Atomic, Molecular, Optical and Positron Physics


Ultracold Gases

Prof Peter Barker
Dr Marzena Szymanska
Prof Tania Monteiro
Prof Ferruccio Renzoni
Dr Gillian Peach


Our research programmes in cold atoms and molecules are both theoretical and experimental and range from developing methods for cooling, trapping to utilising cold atoms for understanding quantum chaos and statistical physics. We also study ultracold Bose and Fermi gases and their interactions.

Cooling atoms and molecules: We are exploring new methods for creating cold atoms and molecules. This includes cavity cooling, optical Stark deceleration for the creation of slow cold molecules and sympathetic cooling of molecules with cold atoms . Cold atoms trapped in periodic potentials (optical lattices) can be used to mimic the random motions of systems in equilibrium with a thermal bath.  Directed (ratchet) motion and a Brownian motor has been realised using these systems (Barker , Jones, Renzoni).

Quantum dynamics and sensing: We investigate quantum systems relevant to the development of future quantum technologies, such as quantum computers and quantum sensors. We are part of the wider UCL optomechanics group which aims to cool a small mechanical oscillator down to its quantum ground state. We also investigate quantum spin dynamics, with a view to understand and control their quantum coherence. One motivation is the possibility to extend powerful techniques such as NMR and MRI down to the single spin level with single-spin sensing techniques. We investigate also how quantum spins qubits interact with the surrounding environment. Typically, the environment are other quantum spins so the back-action between environment and target spin, and entanglement between them makes the behaviour very different from the situation where a quantum particle loses coherence through its interaction with classical environmental noise.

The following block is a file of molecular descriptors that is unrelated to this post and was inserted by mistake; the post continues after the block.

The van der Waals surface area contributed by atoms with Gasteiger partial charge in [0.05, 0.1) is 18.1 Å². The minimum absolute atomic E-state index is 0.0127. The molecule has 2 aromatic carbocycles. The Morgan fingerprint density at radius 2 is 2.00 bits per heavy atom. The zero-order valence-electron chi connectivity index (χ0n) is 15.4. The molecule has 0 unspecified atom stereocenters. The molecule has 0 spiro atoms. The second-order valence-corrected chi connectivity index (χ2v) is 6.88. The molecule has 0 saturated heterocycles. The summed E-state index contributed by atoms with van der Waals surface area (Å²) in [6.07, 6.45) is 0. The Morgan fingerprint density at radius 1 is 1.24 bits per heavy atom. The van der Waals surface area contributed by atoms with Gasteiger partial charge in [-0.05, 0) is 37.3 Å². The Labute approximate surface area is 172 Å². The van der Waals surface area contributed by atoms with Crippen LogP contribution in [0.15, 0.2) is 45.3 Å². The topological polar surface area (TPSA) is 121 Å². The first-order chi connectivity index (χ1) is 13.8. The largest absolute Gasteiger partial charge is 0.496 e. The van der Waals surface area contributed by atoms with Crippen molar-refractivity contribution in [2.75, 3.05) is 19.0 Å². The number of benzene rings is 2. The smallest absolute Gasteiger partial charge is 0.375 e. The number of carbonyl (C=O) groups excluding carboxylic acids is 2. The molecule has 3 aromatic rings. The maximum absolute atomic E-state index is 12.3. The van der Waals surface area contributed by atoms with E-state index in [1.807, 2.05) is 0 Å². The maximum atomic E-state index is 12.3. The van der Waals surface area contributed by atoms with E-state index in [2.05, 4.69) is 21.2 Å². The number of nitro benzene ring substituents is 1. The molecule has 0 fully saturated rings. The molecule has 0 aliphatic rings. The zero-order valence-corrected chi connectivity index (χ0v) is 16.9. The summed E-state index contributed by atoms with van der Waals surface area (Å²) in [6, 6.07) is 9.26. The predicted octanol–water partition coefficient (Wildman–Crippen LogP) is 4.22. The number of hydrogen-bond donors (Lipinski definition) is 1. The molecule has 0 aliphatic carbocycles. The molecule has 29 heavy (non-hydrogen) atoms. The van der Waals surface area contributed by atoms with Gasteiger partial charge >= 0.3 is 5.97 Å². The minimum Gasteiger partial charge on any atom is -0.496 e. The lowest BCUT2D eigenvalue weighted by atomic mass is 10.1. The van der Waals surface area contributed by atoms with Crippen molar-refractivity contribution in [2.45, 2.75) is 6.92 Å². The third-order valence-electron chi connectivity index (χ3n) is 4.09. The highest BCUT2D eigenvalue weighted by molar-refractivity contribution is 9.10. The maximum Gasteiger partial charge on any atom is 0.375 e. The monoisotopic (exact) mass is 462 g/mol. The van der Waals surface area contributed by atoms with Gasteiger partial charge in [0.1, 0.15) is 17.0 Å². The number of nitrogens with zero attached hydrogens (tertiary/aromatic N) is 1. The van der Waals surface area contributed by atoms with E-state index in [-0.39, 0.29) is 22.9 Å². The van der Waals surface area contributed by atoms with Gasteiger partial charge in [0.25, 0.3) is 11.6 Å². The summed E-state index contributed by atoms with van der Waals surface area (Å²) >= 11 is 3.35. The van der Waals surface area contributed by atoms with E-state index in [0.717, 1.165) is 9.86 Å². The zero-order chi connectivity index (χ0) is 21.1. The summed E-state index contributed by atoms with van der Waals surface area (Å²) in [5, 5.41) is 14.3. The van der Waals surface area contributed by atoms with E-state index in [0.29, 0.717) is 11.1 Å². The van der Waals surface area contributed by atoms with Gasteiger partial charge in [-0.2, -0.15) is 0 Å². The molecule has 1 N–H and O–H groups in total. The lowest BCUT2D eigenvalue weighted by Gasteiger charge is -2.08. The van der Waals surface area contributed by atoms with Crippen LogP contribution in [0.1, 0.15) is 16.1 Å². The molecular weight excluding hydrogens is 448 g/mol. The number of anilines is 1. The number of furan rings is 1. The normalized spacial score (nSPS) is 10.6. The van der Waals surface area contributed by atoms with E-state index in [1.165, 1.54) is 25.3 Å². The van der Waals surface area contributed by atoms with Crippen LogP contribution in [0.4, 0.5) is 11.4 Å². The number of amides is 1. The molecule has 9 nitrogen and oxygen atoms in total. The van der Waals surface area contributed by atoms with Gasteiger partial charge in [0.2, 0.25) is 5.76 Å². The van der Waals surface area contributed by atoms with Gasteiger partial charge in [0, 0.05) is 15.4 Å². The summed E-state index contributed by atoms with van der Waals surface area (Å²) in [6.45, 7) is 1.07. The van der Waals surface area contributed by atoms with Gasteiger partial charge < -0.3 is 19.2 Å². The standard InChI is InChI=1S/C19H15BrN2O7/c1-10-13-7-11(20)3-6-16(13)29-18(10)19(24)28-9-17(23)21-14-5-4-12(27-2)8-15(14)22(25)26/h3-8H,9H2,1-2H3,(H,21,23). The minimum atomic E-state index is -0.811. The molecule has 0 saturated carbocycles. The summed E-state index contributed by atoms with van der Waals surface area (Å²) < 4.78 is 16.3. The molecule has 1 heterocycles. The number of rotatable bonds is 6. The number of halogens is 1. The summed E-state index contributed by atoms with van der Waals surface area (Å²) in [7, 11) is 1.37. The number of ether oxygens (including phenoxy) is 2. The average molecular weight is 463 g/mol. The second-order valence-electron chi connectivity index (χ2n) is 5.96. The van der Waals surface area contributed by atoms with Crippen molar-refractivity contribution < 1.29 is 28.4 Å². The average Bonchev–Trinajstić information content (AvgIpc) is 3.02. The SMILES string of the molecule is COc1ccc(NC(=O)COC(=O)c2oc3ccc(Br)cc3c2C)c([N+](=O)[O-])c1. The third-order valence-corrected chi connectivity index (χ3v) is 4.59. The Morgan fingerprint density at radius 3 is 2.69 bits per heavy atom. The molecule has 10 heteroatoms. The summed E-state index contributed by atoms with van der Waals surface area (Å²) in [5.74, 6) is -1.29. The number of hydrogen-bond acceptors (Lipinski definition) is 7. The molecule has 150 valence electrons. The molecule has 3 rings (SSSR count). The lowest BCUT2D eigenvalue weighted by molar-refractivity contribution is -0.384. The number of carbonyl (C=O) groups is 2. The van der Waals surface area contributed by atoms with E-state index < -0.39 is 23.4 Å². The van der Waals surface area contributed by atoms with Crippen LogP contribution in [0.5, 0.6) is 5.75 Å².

Ultracold Bose and Fermi gases:  Many-particle descriptions of pairing via Feshbach resonances are studied, as well as the production and probing of exotic few-body molecules, and photoassociation using coherent control. (Kohler).

To learn more about our work please follow the links below: